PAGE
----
Worked as a fill-in here for the steady manager. Fellas name was “Rudy”. Admission during time I worked was 79 cents. Patrons would steal the toilet paper. Bathroom was constantly being trashed. Century kept it going. You’d fill half the house on a Tueday night with a snowfall. Don’t remember a concession stand but at 79 cents admission, clientele probably wouldn’t pay more than 3 cents for a Coke. Cashier told me she wanted a new job before 1981 ‘cause she wouldn’t be able to deal with all the pennies.I’ll chime in on the location – Theatre was in Nassau County on Jericho Tpke. Jamaica Ave in Queens becomes Jericho Tpke on the opposite side of the Queens/Nassau border.
What a beauty of a theatre. Balcony was so steep, if you tripped in the last row it meant certain death. The K2 of balconies. “Filled in” here for managers off days. Must of ran strictly 20th Century Fox product- worked both “The Rose” and “All That Jazz”. Huge white elephant for Century – never did any business. Booking and business compromised by Centurys other “big” theatre Kingsway – only a couple of blocks away. Closed somtime in ‘81. Parking was at a premium here and also at Kingsway. Kingsway did big business. One of those inscrutable things. Theatres only blocks apart – one sucessful , one not.
Smallest theatre I’ve ever seen a film in. Narrow auditorium with length being from back of theatre to screen. I’d liken the experience to watching a movie on a plane. Saw “Who’ll Stop the Rain”. Ceiling also had a large distracting and almost obtrusive air conditioning duct. Another theatre missing from 3rd Avenue.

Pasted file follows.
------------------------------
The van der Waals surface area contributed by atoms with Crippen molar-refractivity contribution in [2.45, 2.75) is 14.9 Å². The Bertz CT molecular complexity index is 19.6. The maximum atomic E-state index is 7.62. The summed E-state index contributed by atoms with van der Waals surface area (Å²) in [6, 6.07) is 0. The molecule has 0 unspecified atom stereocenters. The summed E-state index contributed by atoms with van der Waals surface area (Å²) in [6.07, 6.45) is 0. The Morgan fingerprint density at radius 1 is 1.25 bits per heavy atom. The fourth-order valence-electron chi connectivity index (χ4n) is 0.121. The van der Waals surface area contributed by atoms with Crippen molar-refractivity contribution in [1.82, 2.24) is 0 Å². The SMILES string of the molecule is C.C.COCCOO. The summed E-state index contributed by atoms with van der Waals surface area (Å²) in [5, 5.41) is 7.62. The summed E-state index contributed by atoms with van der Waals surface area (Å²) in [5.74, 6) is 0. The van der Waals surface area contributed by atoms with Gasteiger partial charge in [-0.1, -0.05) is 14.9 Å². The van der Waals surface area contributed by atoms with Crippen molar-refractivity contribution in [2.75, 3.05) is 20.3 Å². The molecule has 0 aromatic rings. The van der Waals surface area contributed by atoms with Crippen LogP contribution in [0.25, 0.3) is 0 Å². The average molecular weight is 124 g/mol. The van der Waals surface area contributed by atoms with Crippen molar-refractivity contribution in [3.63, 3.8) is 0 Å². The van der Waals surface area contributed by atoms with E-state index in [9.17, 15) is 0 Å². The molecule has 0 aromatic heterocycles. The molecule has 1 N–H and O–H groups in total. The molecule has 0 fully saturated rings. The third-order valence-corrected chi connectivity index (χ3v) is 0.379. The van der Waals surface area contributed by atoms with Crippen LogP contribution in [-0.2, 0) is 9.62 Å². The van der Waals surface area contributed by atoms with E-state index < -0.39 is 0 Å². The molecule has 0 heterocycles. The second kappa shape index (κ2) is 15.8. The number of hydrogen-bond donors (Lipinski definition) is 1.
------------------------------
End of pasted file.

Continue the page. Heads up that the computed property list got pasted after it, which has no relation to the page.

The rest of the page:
What a terrific site! It’s taking me hours to catch up on the postings. I have many memories of filmgoing long before the VCR and DVD made it “easy” to see any film. My moviehouse haunts were in Queens, Blyn, and Manhattan. When I was a kid during my early years in College I worked at a couple of independent houses and for Century Theatres as an assistant to management. The trouble we got into. Those times were almost thirty years ago so when my memory cooperates I’ll share some thoughts.
The Arion was a shrine for movie buffs. Cheap, I think a $1.00 or $1.50, and always a double feature. Sometimes the lower half of the bill was the draw. Queens had a few of these places in the 70’s – Arion, Cinemart, Haven, Bellerose, Austin for a time. Loud theatre. No doors between auditorium and candystand. Always crowded because of price. Poor sound, picture, seating, etc.. But it served its purpose.
I can’t recall the last time I was in Lake George, but do remember seeing “Frenzy” at The Lake sometime in the Summer of ‘72. The theatre was closed on subsequent visits. My guess is The Lake closed in the mid to late 70’s. After shuttering, the front/boxoffice area of theatre was used as a souvenuir(?) stand. Beautiful area, great stop for history buffs with location of Fort William Henry.